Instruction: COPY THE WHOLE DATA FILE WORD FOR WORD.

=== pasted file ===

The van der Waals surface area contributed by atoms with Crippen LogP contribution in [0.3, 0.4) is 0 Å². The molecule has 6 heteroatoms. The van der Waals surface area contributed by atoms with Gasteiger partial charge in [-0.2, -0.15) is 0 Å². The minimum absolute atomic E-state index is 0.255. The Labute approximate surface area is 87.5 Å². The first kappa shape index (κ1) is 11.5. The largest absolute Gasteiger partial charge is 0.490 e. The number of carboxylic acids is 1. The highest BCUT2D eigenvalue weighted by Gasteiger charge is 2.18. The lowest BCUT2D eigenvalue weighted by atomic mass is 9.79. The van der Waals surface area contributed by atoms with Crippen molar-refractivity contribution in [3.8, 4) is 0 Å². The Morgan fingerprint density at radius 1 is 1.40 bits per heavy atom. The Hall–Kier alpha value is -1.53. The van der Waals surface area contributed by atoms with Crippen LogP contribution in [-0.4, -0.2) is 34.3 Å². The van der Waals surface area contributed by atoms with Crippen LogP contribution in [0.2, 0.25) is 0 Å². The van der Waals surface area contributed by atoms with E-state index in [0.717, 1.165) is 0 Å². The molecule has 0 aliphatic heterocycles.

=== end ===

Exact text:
The van der Waals surface area contributed by atoms with Crippen LogP contribution in [0.3, 0.4) is 0 Å². The molecule has 6 heteroatoms. The van der Waals surface area contributed by atoms with Gasteiger partial charge in [-0.2, -0.15) is 0 Å². The minimum absolute atomic E-state index is 0.255. The Labute approximate surface area is 87.5 Å². The first kappa shape index (κ1) is 11.5. The largest absolute Gasteiger partial charge is 0.490 e. The number of carboxylic acids is 1. The highest BCUT2D eigenvalue weighted by Gasteiger charge is 2.18. The lowest BCUT2D eigenvalue weighted by atomic mass is 9.79. The van der Waals surface area contributed by atoms with Crippen molar-refractivity contribution in [3.8, 4) is 0 Å². The Morgan fingerprint density at radius 1 is 1.40 bits per heavy atom. The Hall–Kier alpha value is -1.53. The van der Waals surface area contributed by atoms with Crippen LogP contribution in [-0.4, -0.2) is 34.3 Å². The van der Waals surface area contributed by atoms with Crippen LogP contribution in [0.2, 0.25) is 0 Å². The van der Waals surface area contributed by atoms with E-state index in [0.717, 1.165) is 0 Å². The molecule has 0 aliphatic heterocycles.